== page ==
Abu Dhabi (AsiaNews/Agencies) - The United Arab Emirates on Monday announced new legislation imposing harsh sentences including the death penalty for crimes related to religious hatred.
A presidential decree by President His Highness Sheikh Khalifa bin Zayed Al Nahyan, distributed by the official WAM news agency, criminalises any act that stirs religious hatred and also prohibits discrimination "on the basis of religion, caste, creed, doctrine, race, colour or ethnic origin".
Beirut (AsiaNews) – The United Arab Emirates (UAE) has adopted a new law that bans “all forms of discrimination based on religion, caste, creed, doctrine, race, colour or ethnic origin,” Fr. Samir Khalil Samir told AsiaNews. This is a “step forward,” according to the Egyptian Jesuit, one that runs counter to what other countries do in the region, many of which are still under the thumb of Islamic totalitarianism.
The UAE’s openness compared to other Muslim nations is further evinced by the presence of 24 churches on its territory, partially built with funds provided by local rulers. As a local bishop once said, “The UAE is the only country where Christians are well treated”. It is no accident that many Christians who live in Saudi Arabia travel to Abu Dhabi for Christmas and Easter celebrations (pictured below).
Christians routinely face intense persecution throughout the Middle East and on the African continent from extremist Islamic groups. Journalists would do well to acquaint themselves with and report the experiences of Christians living in countries, for starters, that do very little to protect non-muslim citizens from violence: the burning of Coptic churches, homes and businesses; acid thrown in the faces of women; the rape of nuns and children; etc. Religious blasphemy laws in Pakistan, for example, are routinely used to falsely accuse Christians and deny Christians a right to due process.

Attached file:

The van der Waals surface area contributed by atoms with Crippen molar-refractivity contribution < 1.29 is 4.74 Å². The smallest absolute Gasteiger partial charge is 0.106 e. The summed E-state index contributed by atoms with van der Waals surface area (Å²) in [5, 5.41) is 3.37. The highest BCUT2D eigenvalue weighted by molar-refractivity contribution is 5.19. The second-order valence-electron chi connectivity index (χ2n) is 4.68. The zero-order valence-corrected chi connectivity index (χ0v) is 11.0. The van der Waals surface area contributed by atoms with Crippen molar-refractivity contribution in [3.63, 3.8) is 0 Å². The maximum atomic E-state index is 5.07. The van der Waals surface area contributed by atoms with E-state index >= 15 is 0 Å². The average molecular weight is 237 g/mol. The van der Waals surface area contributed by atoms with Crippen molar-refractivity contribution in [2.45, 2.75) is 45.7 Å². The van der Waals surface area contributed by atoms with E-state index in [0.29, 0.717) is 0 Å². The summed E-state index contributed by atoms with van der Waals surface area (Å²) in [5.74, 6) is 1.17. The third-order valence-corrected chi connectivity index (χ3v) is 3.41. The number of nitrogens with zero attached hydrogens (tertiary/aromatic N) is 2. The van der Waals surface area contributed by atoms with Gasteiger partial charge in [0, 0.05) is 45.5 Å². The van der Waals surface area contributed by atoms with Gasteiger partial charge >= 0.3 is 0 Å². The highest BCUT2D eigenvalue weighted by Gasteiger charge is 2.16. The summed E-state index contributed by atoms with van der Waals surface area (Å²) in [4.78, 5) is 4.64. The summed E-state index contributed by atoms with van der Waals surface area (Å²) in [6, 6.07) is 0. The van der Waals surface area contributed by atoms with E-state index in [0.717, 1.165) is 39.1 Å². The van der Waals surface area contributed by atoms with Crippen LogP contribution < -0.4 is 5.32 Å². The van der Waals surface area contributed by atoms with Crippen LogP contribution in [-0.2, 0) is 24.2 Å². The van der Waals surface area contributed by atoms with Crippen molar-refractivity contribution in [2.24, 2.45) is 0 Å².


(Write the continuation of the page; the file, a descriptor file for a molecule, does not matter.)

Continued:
Freedom is exercised in relationships between human beings. Every human person, created in the image of God, has the natural right to be recognized as a free and responsible being. All owe to each other this duty of respect. The right to the exercise of freedom, especially in moral and religious matters, is an inalienable requirement of the dignity of the human person. This right must be recognized and protected by civil authority within the limits of the common good and public order.—CCC 1738